Paul Newman’s Upstate Legacy: A Glimpse Inside Double H Ranch

When I was a young woman, my girlfriends and I had crushes on the Big Two—superstar actors Robert Redford and Paul Newman—and we always used to argue about which one was sexier. “Robert Redford is such a hunk,” one friend would say. “Oh, but Paul Newman’s eyes are so blue,” I’d respond. It’s Hollywood’s fault; film directors made it exceedingly difficult for us to choose, casting Redford and Newman together in classics such as Butch Cassidy And The Sundance Kid and The Sting. Even if we couldn’t make up our minds, that didn’t stop us from worshipping the devilishly handsome duo. 

Years later, imagine how surprised I was to learn that I lived a short ride away from a destination co-founded and envisioned by those dreamy blue eyes. Besides being an Oscar-winning actor, Newman was also an exceedingly generous philanthropist, and one of his greatest achievements was Double H Ranch, an all-seasons camp he co-founded that was custom built for children with life-threatening illnesses and their families, just 30 minutes north of Saratoga Springs in the woodsy Adirondack village of Lake Luzerne. Every year, kids ages 6 to 16, dealing with debilitating illnesses such as cancer, blood disorders, HIV/AIDS and neuromuscular disorders flock to Double H to enjoy fun, activity-filled days, surrounded by new and old friends. From June to August, campers bunk in cottages at the one-of-a-kind Western-themed camp, which includes around-the-clock pediatric, hematologic and oncologic care. And when the snow flies, children zoom down the camp’s private ski mountain with the help of adaptive equipment and under the watchful eyes of the camp’s countless caring volunteers. Double H even has a “traveling camp” program that visits kids in hospitals across the state. And for more than a decade, when Newman was in his golden years, he’d regularly—oftentimes, secretly—fly into Warren County Airport via private jet to visit Double H. He’d eat chicken fingers in the dining hall and cheer as the kids tackled the high ropes course in the treetops. “He genuinely loved the people in this region,” says Max Yurenda, Double H’s CEO and executive director. “He loved Double H, and how we fulfilled his dream.”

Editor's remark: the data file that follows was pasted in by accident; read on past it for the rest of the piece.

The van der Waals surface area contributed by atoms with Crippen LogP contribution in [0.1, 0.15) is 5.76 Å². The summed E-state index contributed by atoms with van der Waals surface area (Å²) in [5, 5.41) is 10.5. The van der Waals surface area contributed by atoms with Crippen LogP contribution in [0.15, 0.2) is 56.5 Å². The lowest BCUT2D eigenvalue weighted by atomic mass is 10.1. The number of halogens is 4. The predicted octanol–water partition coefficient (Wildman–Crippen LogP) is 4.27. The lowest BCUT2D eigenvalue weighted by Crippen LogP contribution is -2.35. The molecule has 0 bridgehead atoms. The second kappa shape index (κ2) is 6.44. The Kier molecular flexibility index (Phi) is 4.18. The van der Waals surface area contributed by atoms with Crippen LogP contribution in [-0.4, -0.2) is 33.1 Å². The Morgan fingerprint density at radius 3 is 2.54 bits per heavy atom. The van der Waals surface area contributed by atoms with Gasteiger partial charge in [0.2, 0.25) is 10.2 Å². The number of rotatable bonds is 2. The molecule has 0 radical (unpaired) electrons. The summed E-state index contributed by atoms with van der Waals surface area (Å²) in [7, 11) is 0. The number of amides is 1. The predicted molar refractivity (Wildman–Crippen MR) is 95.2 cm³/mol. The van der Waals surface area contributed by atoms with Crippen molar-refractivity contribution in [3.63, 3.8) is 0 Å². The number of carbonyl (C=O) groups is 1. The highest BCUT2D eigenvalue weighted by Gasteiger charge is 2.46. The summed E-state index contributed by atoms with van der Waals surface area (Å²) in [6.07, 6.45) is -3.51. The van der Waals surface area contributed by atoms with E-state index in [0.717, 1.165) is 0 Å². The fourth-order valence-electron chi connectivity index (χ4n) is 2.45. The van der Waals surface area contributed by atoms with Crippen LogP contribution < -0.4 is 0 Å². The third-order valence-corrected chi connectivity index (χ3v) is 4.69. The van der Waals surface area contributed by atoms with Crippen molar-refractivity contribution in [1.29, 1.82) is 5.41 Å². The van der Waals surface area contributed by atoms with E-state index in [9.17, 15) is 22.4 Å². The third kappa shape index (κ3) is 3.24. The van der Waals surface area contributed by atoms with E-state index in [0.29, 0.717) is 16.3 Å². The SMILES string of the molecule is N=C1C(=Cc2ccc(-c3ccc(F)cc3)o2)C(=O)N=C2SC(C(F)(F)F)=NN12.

A camper ziplining at Double H Ranch. (Double H Ranch)

The heartwarming tale of how Double H Ranch came to the region begins in 1988, when Newman opened The Hole in the Wall Gang Camp, which has a similar ethos to Double H, in Ashford, CT. When Newman’s friend, Charles R. Wood, a businessman-philanthropist, who founded one of Lake George’s most iconic amusement parks, the Great Escape, heard about Hole in the Wall, he set out to found one of his own in the Lake George area. A determined, nose-to-the-grindstone kind of guy, Wood bought a 320-acre dude ranch and convinced Newman to come on board as his partner. “Charley won Paul over,” says Yurenda. “They had absolute, deep respect for one another.” At the time, Newman wasn’t even planning on launching a second camp, but his friend’s enthusiasm for the project convinced Newman to expand on the concept. A year after Double H opened its doors in 1993, Newman founded Barretstown, another kids-in-need-centric camp in Ireland. 

Today, Double H runs on an annual operating budget of $4.1 million—it’s free for kids, more than 70 percent of whom are from New York State—and is one of 30 like-minded camps and programs throughout the world, all of which are part of the Newman-founded SeriousFun Children’s Network. “Since our inception, Double H Ranch has served more than 65,000 children and family members,” says Yurenda. While ten percent of that budget is paid for by Wood’s and Newman’s foundations, the Charles R. Wood Foundation and Newman’s Own Foundation, respectively, the lion’s share comes courtesy of local support, per Yurenda. And that support isn’t just monetary; some 1800 people, 98 percent of whom are from the Capital Region, volunteer at the ranch every year. 

More than a decade after the world lost Wood and Newman—in 2004 and 2008, respectively—their memories live on at Double H. Every camper gets to “meet” the two friends on their first night there, when costumed staffers reenact Double H’s history around a blazing campfire. The co-founders are also memorialized as cowboys in
a mural by Disney artist and designer Arto Monaco near the camp’s heated indoor pool. Wood and Newman are never far from Yurenda’s mind either: He thinks about them each day as he drives into work. “I always do a ‘thank you’ to Charley and Paul, and ask them to keep an eye on us,” he says. As for me, I now have a much deeper appreciation for Paul Newman. Now I know just how big a heart he had behind those blazin’ blue eyes.   

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